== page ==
Above, Raymond Geiger receiving his Silver Star.
Jim Geiger recounted what families hear all the time, ”I don’t want to talk about it.” His father, Raymond Geiger, never shared his experiences during World War II with him.
It was the war that took the sight in his father’s eye. Raymond did, however, share some of his war stories with his brothers who retold the stories to Jim.
After Raymond died in 1982 in a car accident Jim and his wife Carolyn found many of his father’s papers, medals and photos from his time during the war. Jim and Carolyn’s daughter put together several beautiful shadow boxes with the items they found. He learned how much his father had been through and the newspaper clippings gave him a glimpse into the hero he knew his dad really was.
When Jim heard about the veteran’s scrapbook project the Exeter American Legion was working on he knew that he wanted his dad’s story as a part of the book. It was a story of heroism and bravery that needed to be preserved. Raymond Wendell Geiger had no idea what waited for him on the other side of the world when he enlisted in the Army in March of 1942.
He was assigned to the 161st Infantry as a machine gunner and served in the Guadalcanal and the Asiatic-Pacific Theater.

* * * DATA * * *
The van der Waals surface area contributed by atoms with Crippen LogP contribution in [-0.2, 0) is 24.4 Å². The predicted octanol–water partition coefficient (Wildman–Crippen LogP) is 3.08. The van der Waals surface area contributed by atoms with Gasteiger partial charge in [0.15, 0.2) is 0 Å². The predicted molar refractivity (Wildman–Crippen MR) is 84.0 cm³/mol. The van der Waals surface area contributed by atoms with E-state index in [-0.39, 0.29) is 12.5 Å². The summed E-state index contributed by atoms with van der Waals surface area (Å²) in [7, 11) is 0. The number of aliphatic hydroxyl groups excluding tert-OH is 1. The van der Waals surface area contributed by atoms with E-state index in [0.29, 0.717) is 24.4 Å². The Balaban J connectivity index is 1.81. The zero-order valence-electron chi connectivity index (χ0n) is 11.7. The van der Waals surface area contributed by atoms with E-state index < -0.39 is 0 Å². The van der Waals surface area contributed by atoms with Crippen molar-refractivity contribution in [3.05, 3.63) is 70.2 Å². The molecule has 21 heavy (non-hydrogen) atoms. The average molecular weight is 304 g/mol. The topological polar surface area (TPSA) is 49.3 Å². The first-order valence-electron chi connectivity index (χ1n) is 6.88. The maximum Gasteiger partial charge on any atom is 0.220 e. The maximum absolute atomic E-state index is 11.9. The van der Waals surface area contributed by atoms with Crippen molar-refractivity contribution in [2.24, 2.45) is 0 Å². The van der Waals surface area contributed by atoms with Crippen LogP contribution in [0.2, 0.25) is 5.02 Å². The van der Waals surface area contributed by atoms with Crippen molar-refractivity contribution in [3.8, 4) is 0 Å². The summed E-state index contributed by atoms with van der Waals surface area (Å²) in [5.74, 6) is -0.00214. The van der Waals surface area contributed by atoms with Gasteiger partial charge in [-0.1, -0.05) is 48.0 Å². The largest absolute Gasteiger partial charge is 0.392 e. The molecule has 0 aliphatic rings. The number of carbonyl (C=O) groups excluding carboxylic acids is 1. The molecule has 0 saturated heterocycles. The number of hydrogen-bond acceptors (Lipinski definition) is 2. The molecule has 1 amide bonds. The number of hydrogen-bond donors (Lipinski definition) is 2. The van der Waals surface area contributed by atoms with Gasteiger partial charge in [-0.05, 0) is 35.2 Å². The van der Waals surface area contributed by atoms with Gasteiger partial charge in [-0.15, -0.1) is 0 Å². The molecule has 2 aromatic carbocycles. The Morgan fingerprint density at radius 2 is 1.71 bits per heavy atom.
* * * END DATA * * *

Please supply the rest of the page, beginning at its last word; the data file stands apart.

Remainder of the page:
During his time in the Guadalcanal, Private Geiger and two other members of his machine gun crew stood their ground and stopped the Japanese in their tracks as they shut off a Japanese supply line.
A furious Japanese assault was under way and the three men not only maintained a river and trail block starting on January 19, 1943 but at times they were outnumbered more than 20 to one.
During the standoff they used their guns and grenades to prevent the enemy from evacuating their wounded and kept them from supplying their troops.
As the three men were fighting on the enemy trail, one of Geiger's companions was seriously wounded. Holding their own wasn't possible for long and shortly afterward, Geiger was also wounded.
“The stand made at the point of the enemy attack was an inspiration to the new troops and aided greatly in their reorganization, and the ultimate frustration of the enemy attack,” reads the official report.
Finally overrun after an extended battle of over a week, Geiger took action to save his own life. Being seriously wounded with no medics to transport him to safety he pulled two dead American soldiers over his body as the Japanese always bayonetted anyone who looked alive. Since he was protected from discovery by the enemy it was several days before Geiger was found and received medical attention from U.S. troops.
Geiger was wounded in the eye and despite medical attention lost his vision in that eye. He was awarded the silver star for his gallantry in action. While recovering at O’Reilly General Hospital in Springfield, Missouri he was decorated with the Purple Heart. Geiger was the first man from Exeter wounded in action during World War II.
Geiger was honorably discharged September 17, 1943 and returned home to Exeter married Miss Magdalene Hassler in February of 1944 and continue farming until he died in car accident in 1982. His story and the tale of his bravery are now documented.